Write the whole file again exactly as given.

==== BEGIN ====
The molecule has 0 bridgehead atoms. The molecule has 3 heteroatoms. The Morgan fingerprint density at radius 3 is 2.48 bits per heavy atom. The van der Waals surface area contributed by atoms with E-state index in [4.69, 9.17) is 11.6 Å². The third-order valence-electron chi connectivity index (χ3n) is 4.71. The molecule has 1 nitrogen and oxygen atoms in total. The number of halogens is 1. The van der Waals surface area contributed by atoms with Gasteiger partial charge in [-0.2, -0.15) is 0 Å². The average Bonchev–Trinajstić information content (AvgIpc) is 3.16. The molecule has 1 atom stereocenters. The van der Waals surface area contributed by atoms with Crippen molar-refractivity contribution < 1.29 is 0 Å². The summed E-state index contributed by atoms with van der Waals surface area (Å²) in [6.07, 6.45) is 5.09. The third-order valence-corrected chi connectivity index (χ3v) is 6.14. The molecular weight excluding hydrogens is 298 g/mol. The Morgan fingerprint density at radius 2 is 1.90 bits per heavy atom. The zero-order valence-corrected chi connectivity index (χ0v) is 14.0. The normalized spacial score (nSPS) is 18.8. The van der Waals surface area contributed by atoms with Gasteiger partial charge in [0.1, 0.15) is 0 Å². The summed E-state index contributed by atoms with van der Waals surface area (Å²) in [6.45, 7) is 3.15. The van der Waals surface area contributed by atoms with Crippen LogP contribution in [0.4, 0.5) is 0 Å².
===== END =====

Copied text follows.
The molecule has 0 bridgehead atoms. The molecule has 3 heteroatoms. The Morgan fingerprint density at radius 3 is 2.48 bits per heavy atom. The van der Waals surface area contributed by atoms with E-state index in [4.69, 9.17) is 11.6 Å². The third-order valence-electron chi connectivity index (χ3n) is 4.71. The molecule has 1 nitrogen and oxygen atoms in total. The number of halogens is 1. The van der Waals surface area contributed by atoms with Gasteiger partial charge in [-0.2, -0.15) is 0 Å². The average Bonchev–Trinajstić information content (AvgIpc) is 3.16. The molecule has 1 atom stereocenters. The van der Waals surface area contributed by atoms with Crippen molar-refractivity contribution < 1.29 is 0 Å². The summed E-state index contributed by atoms with van der Waals surface area (Å²) in [6.07, 6.45) is 5.09. The third-order valence-corrected chi connectivity index (χ3v) is 6.14. The molecular weight excluding hydrogens is 298 g/mol. The Morgan fingerprint density at radius 2 is 1.90 bits per heavy atom. The zero-order valence-corrected chi connectivity index (χ0v) is 14.0. The normalized spacial score (nSPS) is 18.8. The van der Waals surface area contributed by atoms with Gasteiger partial charge in [0.1, 0.15) is 0 Å². The summed E-state index contributed by atoms with van der Waals surface area (Å²) in [6.45, 7) is 3.15. The van der Waals surface area contributed by atoms with Crippen LogP contribution in [0.4, 0.5) is 0 Å².